20 years ago. 20 years a million men. And women. And children. Gathered on the National Mall in Washington, DC answering the call from Minister Louis Farrakhan to come to the nation's capital and show our strength in numbers and unity and remind politicians that our voices would be heard. 20 years later, we return.
Next Saturday in Washington, DC, hundreds of thousands of people will gather to re-affirm the call from twenty years ago. Except this time, we return not just to gather one million men. This time, we return to call on our nation's politicians to fix our broken criminal justice system once and for all. Men. Women. And children will march. I march to fix a system that houses more black men in our prison system than there were black men enslaved in 1850. To fix a system that allows for local prosecutors to investigate their friends at the police department when there is an officer-involved shooting. To fix a system that has drug laws that disproportionately arrest black and brown people for using drugs when white people use at the same rate. To fix a system that has built a private industry off the backs of prisoners laboring for pennies. To fix a system that doesn't video record the actions of law enforcement at all times. To fix a system that criminalizes young women who are pimped and sexually trafficked before they even turn 18. To fix a system that does not collect any national data on incidents when police use excessive force or discharge their firearm. To fix a system that has incarcerated more people than any other nation in the world. To fix a system that has created a school to prison pipeline by harsher school discipline practices for young students of color. To fix a system of policing that targets communities of color by programs like "Stop & Frisk" or "Broken Windows." Simply put, to fix a broken system.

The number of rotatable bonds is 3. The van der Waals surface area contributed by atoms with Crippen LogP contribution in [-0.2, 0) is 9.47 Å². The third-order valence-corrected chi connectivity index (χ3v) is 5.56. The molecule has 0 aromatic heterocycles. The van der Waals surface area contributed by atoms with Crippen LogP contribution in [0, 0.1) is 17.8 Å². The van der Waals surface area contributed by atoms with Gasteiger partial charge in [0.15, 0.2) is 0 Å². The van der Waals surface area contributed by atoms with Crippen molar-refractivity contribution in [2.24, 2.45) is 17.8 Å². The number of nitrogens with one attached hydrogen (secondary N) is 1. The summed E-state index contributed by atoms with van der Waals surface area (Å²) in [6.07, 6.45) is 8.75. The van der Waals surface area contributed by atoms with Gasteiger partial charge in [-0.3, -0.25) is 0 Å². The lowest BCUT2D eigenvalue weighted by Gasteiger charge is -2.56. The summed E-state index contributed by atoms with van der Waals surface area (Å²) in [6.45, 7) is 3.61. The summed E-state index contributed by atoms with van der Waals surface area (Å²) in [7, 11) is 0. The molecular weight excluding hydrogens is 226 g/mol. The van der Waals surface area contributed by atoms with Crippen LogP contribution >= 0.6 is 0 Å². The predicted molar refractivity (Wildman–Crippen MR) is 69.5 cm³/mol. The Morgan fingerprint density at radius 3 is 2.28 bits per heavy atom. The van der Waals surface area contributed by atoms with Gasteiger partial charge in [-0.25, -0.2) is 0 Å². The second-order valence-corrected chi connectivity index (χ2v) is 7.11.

Minister Farrakhan and the members of the Nation of Islam have been in our communities since my childhood. They have taken on the tough issues that plague our people and challenged the power structures to fix our broken system for decades. Through programs like The Peacekeepers, thousands of members of The Nation have worked to prevent violence in our communities and uplift the lives of many. I proudly march with them, whether it was the Million Man March, the Million Family March or the Justice or Else March. We have little time to argue over the man or one individual, when our people are dying every day, at the hands of our system or at the hands of each other.
Thousands of young people have marched for over a year, inspired by those in Ferguson, who laid their bodies on the ground and risked death even after a young man was shot and killed by a local police officer and let to lie on the ground for four and a half hours. These young people from Ferguson, Baltimore, New York City, Oakland, Los Angeles, Miami, Milwaukee, Chicago, Waller County, Cleveland and cities, towns and rural lands across the country are the reason why we march. We march for their future. For their rights. For their system. For their survival.